Thabo Mbeki Quote

One of the matters that must be addressed is that Rwanda and Uganda have to leave the Democratic Republic of the Congo. We're also supporting processes to ensure that the political dialogue among the Congolese themselves takes place so that the people there can decide their future.

Thabo Mbeki

One of the matters that must be addressed is that Rwanda and Uganda have to leave the Democratic Republic of the Congo. We're also supporting processes to ensure that the political dialogue among the Congolese themselves takes place so that the people there can decide their future.

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About Thabo Mbeki

Thabo Mvuyelwa Mbeki (Xhosa: [tʰaɓɔ mbɛːkʼi]; born 25 June 1942) is a South African politician who was the second president of South Africa from 14 June 1999 to 24 September 2008, when he resigned at the request of his party, the African National Congress (ANC). Before that, he was deputy president under Nelson Mandela between 1994 and 1999.
The son of Govan Mbeki, a renowned ANC intellectual, Mbeki has been involved in ANC politics since 1956, when he joined the ANC Youth League, and has been a member of the party's National Executive Committee since 1975. Born in the Transkei, he left South Africa aged twenty to attend university in England, and spent almost three decades in exile abroad, until the ANC was unbanned in 1990. He rose through the organisation in its information and publicity section and as Oliver Tambo's protégé, but he was also an experienced diplomat, serving as the ANC's official representative in several of its African outposts. He was an early advocate for and leader of the diplomatic engagements which led to the negotiations to end apartheid. After South Africa's first democratic elections in 1994, he was appointed national deputy president. In subsequent years, it became apparent that he was Mandela's chosen successor, and he was elected unopposed as ANC president in 1997, enabling his rise to the presidency as the ANC's candidate in the 1999 elections.
While deputy president, Mbeki had been regarded as a steward of the government's Growth, Employment and Redistribution policy, introduced in 1996, and as president he continued to subscribe to relatively conservative, market-friendly macroeconomic policies. During his presidency, South Africa experienced falling public debt, a narrowing budget deficit, and consistent, moderate economic growth. However, despite his retention of various social democratic programmes, and notable expansions to the black economic empowerment programme, critics often regarded Mbeki's economic policies as neoliberal, with insufficient consideration for developmental and redistributive objectives. On these grounds, Mbeki grew increasingly alienated from the left wing of the ANC, and from the leaders of the ANC's Tripartite Alliance partners, the Congress of South African Trade Unions and South African Communist Party. It was these leftist elements which supported Jacob Zuma over Mbeki in the political rivalry that erupted after Mbeki removed the latter from his post as deputy president in 2005.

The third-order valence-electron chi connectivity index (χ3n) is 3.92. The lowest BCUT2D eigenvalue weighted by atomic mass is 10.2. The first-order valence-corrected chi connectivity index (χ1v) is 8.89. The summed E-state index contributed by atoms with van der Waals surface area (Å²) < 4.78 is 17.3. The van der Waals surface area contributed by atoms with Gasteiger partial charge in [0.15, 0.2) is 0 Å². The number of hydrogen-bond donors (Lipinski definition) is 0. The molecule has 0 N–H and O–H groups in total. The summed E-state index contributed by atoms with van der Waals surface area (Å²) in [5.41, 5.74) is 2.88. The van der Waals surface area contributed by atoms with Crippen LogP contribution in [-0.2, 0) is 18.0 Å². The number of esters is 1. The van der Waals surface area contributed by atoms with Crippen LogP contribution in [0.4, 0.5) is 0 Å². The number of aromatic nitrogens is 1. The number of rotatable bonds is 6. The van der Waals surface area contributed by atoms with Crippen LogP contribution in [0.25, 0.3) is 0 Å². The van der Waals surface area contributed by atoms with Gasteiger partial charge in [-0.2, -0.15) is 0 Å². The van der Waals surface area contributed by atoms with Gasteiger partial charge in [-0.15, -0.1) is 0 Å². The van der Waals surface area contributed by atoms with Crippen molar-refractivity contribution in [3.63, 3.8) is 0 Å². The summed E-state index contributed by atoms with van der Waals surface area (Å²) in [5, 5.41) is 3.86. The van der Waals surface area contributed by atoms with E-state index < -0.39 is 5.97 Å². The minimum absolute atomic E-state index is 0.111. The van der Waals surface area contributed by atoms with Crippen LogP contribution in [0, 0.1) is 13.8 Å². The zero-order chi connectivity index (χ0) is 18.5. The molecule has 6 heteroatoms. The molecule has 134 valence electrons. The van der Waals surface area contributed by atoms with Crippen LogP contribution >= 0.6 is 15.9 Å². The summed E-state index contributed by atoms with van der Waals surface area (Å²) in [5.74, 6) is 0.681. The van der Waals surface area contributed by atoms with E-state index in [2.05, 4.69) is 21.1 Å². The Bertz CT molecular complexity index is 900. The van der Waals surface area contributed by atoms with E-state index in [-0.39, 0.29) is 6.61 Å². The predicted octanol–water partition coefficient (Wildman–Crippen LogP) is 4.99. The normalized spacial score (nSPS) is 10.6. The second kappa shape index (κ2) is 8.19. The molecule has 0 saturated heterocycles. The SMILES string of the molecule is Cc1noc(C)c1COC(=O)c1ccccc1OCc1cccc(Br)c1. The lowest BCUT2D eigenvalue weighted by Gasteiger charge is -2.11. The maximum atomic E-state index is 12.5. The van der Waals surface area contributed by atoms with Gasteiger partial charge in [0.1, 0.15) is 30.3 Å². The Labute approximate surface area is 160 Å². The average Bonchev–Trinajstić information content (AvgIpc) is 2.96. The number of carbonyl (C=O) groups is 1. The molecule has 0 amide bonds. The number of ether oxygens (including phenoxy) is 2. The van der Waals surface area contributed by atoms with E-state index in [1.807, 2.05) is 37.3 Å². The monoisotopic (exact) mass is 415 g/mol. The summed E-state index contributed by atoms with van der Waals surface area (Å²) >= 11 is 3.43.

As president, Mbeki had an apparent predilection for foreign policy and particularly for multilateralism. His Pan-Africanism and vision for an "African renaissance" are central parts of his political persona, and commentators suggest that he secured for South Africa a role in African and global politics that was disproportionate to the country's size and historical influence. He was the central architect of the New Partnership for Africa's Development and, as the inaugural chairperson of the African Union, spearheaded the introduction of the African Peer Review Mechanism. After the IBSA Dialogue Forum was launched in 2003, his government collaborated with India and Brazil to lobby for reforms at the United Nations, advocating for a stronger role for developing countries. Among South Africa's various peacekeeping commitments during his presidency, Mbeki was the primary mediator in the conflict between ZANU-PF and the Zimbabwean opposition in the 2000s. However, he was frequently criticised for his policy of "quiet diplomacy" in Zimbabwe, under which he refused to condemn Robert Mugabe's regime or institute sanctions against it.
Also highly controversial worldwide was Mbeki's HIV/AIDS policy. His government did not introduce a national mother-to-child transmission prevention programme until 2002, when it was mandated by the Constitutional Court, nor did it make antiretroviral therapy available in the public healthcare system until late 2003. Subsequent studies have estimated that these delays caused hundreds of thousands of preventable deaths. Mbeki himself, like his Health Minister Manto Tshabalala-Msimang, has been described as an AIDS denialist, "dissident," or sceptic. Although he did not explicitly deny the causal link between HIV and AIDS, he often posited a need to investigate alternate causes of and alternative treatments for AIDS, frequently suggesting that immunodeficiency was the indirect result of poverty.
His political descent began at the ANC's Polokwane conference in December 2007, when he was replaced as ANC president by Zuma. His term as national president was not due to expire until June 2009, but, on 20 September 2008, he announced that he would resign at the request of the ANC National Executive Committee. The ANC's decision to "recall" Mbeki was understood to be linked to a high court judgement, handed down earlier that month, in which judge Chris Nicholson had alleged improper political interference in the National Prosecuting Authority and specifically in the corruption charges against Zuma. Nicholson's judgement was overturned by the Supreme Court of Appeal in January 2009, by which time Mbeki had been replaced as president by Kgalema Motlanthe.